What particularly caught my eye was one apartment that was labeled ‘exclusively for I.C. Robinson. “Oh, that apartment is reserved just for Muriel Robinson’s cat.” The attendant informed me. “Who is Muriel Robinson?” “The Judge? Oh she’s a force majeure in these parts. She loves her cat.”

I have to meet this woman. She must be spending a small fortune to ensure that I.C. has his own private accommodations every time she leaves town. There must be a story there.

The cozy party gathered around the roaring fireplace in the Farm’s lobby. Musicians strummed and cooed and $3500 were raised to help local rescue groups. April was delighted with the modest bounty that we acquired at the auction. And Heather suggested that she might want me to write a column for the Nashville Paw.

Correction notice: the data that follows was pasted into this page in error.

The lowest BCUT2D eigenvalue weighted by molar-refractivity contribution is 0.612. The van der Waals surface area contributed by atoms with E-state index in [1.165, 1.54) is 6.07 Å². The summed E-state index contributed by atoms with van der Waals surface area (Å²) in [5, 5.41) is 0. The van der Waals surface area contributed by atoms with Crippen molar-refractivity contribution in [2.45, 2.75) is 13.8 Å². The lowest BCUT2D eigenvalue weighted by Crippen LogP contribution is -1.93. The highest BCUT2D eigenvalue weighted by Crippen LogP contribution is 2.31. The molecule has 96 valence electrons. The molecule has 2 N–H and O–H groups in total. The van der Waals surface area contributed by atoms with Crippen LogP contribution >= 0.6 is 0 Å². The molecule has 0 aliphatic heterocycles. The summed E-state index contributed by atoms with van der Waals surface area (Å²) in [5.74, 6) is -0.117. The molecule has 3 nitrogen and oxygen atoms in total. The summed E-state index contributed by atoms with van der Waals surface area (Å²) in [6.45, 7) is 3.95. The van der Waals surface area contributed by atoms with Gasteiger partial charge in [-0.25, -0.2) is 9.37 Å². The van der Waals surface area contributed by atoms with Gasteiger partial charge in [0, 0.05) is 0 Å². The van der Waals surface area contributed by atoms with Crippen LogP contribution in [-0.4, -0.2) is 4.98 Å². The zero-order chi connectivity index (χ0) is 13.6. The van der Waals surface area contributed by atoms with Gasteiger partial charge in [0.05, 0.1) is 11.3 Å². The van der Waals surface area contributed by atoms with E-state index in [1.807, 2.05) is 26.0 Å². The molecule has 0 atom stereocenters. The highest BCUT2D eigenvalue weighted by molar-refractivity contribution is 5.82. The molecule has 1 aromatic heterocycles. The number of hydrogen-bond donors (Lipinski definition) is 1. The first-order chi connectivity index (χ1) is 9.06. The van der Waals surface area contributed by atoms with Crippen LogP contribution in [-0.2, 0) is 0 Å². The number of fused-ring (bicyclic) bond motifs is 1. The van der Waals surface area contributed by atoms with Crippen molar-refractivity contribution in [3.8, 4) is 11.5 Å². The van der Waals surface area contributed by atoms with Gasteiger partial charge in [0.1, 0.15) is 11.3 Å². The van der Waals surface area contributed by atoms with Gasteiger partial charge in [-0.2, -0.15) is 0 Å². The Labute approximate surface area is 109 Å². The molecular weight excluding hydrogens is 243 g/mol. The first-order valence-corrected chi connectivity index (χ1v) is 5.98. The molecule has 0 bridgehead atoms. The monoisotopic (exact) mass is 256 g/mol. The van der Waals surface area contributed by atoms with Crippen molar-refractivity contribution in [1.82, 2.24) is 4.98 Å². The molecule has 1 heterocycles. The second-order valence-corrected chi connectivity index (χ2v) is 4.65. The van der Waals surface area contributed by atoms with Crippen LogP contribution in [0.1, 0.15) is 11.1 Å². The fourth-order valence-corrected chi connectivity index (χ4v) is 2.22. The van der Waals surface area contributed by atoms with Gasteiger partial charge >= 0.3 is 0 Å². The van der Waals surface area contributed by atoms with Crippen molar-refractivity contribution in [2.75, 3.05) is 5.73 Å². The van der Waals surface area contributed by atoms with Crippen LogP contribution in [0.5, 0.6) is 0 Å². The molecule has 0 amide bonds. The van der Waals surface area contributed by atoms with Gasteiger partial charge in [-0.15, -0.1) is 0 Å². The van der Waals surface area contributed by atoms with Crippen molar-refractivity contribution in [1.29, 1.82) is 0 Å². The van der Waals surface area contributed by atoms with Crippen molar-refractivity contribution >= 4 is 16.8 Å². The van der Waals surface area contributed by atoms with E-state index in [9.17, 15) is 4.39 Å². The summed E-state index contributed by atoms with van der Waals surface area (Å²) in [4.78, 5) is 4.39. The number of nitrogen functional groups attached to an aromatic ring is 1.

Several days later, I had completed my moving and house buying duties for the day and had an extra hour and a half before picking up the girls from school. I decided to take a detour and ended up at the Williamson County Animal Control building. The scene was not what I had expected, four of the lovely ladies of WCAC greeted me from their gold tinsel bedecked counter. When I introduced myself as a cat behaviorist, new to area and interested in possibly being of service, they embraced me warmly. “We are all cat lovers. We all have cats at home.” We talked about the work at the shelter. It was pretty grim. Lots of euthanasia. “We have no trouble placing kittens, but no body wants the full grown cats. We had another lady here from California. She was sure that in California these beautiful, healthy cats would be adopted, she just couldn’t understand why no one here wants them, so she set up her own rescue.” (Another person for me to meet!) “People around here are okay about fixing their dogs, but no one thinks about the barn cats—just throw them some slop and water and leave em be.”